Distributing Funds vs Accumulating Funds: Which is better?

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Distributing Funds vs Accumulating Funds: Which is better?

It can be difficult to choose between Distributing Funds and Accumulating Funds when you need to choose two funds. And the problem is also the same when you need to compare two Exchange Traded Funds (ETFs). At first, it was not clear for me which one was better when I started designing my portfolio. Now, I always prefer Distributing ETFs.

Most shares pay a dividend to its shareholders. If you hold shares of a company paying a dividend, you will receive cash dividends several times each year. Since a fund is holding many shares, every fund will receive dividends. Once a fund receives a dividend, it will have to give it back to the real shareholders: you!

There are two ways for a fund to give back the dividends back to the investors. First, it can give back the money directly to the shareholders. This is a Distributing Fund, also called an Income Fund. Or, it can reinvest directly the dividends into the funds, hence increasing its value. This is an Accumulating Fund or a Growth Fund.

Whether you talk about funds or  Exchange Traded Funds (ETFs) is exactly the same in this context. A Distributing ETF is simply a Distributing Fund traded on the stock market.

In this post, we are going to go over the differences between Distributing Funds and Accumulating Funds.

Taxes

Now, capital gains and dividends are often taxed differently depending on which country you are in.

In the United States, you will pay taxes on capital gains and on dividends. They are both taxed at different rates unless you hold securities for less than a year. On the other hand, in Switzerland, capital gains are not taxed for private investors. And dividends are taxed as standard income, at your marginal tax rate. Let’s start to see the difference between the two types of funds with Swiss taxes.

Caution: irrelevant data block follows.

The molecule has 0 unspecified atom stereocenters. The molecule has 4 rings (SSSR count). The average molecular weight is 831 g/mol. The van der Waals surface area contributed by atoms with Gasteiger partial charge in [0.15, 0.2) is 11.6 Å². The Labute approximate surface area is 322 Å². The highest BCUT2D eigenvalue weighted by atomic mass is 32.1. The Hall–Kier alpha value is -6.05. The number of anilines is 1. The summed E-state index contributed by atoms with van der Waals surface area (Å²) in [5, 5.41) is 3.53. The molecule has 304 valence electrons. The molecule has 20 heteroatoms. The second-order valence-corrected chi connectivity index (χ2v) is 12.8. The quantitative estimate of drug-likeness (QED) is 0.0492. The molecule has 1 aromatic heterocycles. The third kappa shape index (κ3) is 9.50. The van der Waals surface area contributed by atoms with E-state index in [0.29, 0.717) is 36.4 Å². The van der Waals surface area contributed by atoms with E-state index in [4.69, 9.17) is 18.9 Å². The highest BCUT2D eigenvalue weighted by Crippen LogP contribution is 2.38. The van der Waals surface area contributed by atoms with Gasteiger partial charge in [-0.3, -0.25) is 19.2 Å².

Now there is a myth saying that you will not pay taxes on the dividends issued by accumulating funds. This is wrong! You will pay exactly the same amount of taxes regardless if you get the dividend or if it reinvested directly into the fund.

In Switzerland, accumulating funds are considered to have a virtual dividend. And they will be taxed as if they distributed this virtual dividend. The Swiss Tax Authority is keeping track of some ETFs in the ICTAX system. They will use this system to find out the dividends of your ETFs. If your ETF is not in this list, you can ask for it to be added to the list by contacting them. If your Accumulating ETF is not in the list and you do not ask for it to be added, your full capital gains are going to be taxed as income!

So, from a tax point of view, there is no advantage to either type of fund. However, it is easier, in Switzerland, to declare dividends than virtual dividends since you are sure you will be taxed on exactly what you received.